A majority of the US’s expectant-parent population need to fund their own leave. A short-term disability plan, especially one provided by an employer, is another possibility for subsidizing the cost of maternity leave. But that’s assuming you’re even eligible. Certain segments of the self-employed population, like freelance writers, can find it a struggle to get disability insurance.
As a self-employed woman who is the primary breadwinner, it’s a real smack in the face to realize it’s entirely on me to fund a maternity leave. My husband’s job does offer a paid paternity leave. But assuming I gave birth, it would be physically difficult to resume business as usual shortly after the trauma of delivery. It’s also tricky to discuss how to handle child care and whether one person’s career should temporarily, or long-term, take a back seat.
In our situation, my income is higher, albeit unpredictable, but my husband’s job provides access to high-quality health care and a pension. Neither of us really has the luxury of stepping back without significant long-term consequences to our family’s financial future. It’s a situation that’s not remotely unique.
On top of this, about 44% of Americans say they don’t have family close by, according to Pew Research. Those without family members who can help with caregiving struggle with the financial cost of outsourcing such care — a fair concern considering that 51% of parents say they spend more than 20% of their household income on child care, according to a 2022 Care.com survey.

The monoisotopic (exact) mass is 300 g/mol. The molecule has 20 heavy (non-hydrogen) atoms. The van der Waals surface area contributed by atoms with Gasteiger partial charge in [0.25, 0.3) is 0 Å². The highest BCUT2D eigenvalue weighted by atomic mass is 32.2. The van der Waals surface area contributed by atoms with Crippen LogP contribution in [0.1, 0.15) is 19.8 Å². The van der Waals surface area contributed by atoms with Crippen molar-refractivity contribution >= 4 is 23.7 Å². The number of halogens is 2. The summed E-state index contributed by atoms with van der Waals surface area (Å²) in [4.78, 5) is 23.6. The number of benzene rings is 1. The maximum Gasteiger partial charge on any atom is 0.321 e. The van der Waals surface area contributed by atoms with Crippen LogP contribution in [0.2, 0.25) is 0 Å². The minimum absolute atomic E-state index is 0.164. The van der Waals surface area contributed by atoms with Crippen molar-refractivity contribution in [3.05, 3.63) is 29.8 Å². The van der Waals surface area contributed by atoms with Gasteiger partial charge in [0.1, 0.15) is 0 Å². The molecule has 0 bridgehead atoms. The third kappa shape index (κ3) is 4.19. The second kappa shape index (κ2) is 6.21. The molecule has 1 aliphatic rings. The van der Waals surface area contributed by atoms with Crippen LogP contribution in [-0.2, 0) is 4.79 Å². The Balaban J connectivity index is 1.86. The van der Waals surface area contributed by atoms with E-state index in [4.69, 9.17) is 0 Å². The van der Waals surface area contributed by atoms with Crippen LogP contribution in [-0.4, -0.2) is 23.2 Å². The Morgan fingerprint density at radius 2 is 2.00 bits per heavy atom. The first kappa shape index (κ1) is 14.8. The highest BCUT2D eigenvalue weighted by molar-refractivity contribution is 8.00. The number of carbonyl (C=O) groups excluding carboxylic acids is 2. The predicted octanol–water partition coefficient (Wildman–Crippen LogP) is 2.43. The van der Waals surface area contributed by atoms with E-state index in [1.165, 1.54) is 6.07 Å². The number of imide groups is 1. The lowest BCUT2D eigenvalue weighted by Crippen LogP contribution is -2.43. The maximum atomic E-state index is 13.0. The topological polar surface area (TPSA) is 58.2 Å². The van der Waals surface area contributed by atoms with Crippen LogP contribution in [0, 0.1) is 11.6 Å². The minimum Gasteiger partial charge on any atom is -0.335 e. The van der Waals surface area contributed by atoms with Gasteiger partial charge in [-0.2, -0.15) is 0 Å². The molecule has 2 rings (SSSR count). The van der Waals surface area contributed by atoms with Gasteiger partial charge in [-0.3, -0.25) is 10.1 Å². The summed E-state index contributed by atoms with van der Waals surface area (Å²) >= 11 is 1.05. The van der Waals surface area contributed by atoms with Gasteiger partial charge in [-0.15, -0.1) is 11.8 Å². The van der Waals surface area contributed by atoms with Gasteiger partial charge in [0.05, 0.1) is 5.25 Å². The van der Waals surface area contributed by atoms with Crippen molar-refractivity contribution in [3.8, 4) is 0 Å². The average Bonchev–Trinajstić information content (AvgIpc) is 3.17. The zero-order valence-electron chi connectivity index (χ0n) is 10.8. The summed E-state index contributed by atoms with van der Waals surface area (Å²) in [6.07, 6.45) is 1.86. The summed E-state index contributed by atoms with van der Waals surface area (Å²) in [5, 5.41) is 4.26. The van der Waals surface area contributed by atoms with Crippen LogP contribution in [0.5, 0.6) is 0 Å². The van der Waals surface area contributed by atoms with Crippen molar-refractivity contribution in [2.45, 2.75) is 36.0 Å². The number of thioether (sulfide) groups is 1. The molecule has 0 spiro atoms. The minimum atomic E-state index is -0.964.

All these factors are the makings of stress dreams and frantic Google searches. As a 30-something woman who understands the choice to have biological children is now officially in “ticking time bomb” status, I’ve spent many nights crunching numbers to decide just how financially ready my husband and I are to have children.
Ultimately, the potential outlays of $300,000 to raise a kid to 18 and then another, say, $250,000 for college are mind-bending. It can also make prospective parents (at least this one) worry that no amount of money saved will feel like enough to take the leap.
It wasn’t until I came across a blog post by Eric Roberge, a certified financial planner and founder of Beyond Your Hammock, that I found some solace. Boldly titled “What You Need to Save Before Having a Baby Might Be the Wrong Question,” Roberge’s post argues that it’s slightly misguided to focus on saving, and that you should instead focus on cash flow. There are of course upfront costs associated with having a child, whether biologically or through adoption, but the larger consideration is how this new line item in your budget will fit with the amount you earn.
Cash flow is also king when you consider that the estimated $300,000 to raise a child fluctuates over time. Daycare costs will eventually get subsidized by school, particularly if you send your child to a public school. But different phases of a child’s life can come with expensive activities or medical expenses (hello, braces).
The point, though, still stands. Whether you’re fixating on how much to save or your future cash flow, it’s prudent to calculate the predicted costs of kids. Sure, it’s near-impossible to account and plan for every potential variable, but a basic financial safety net is practical and critical.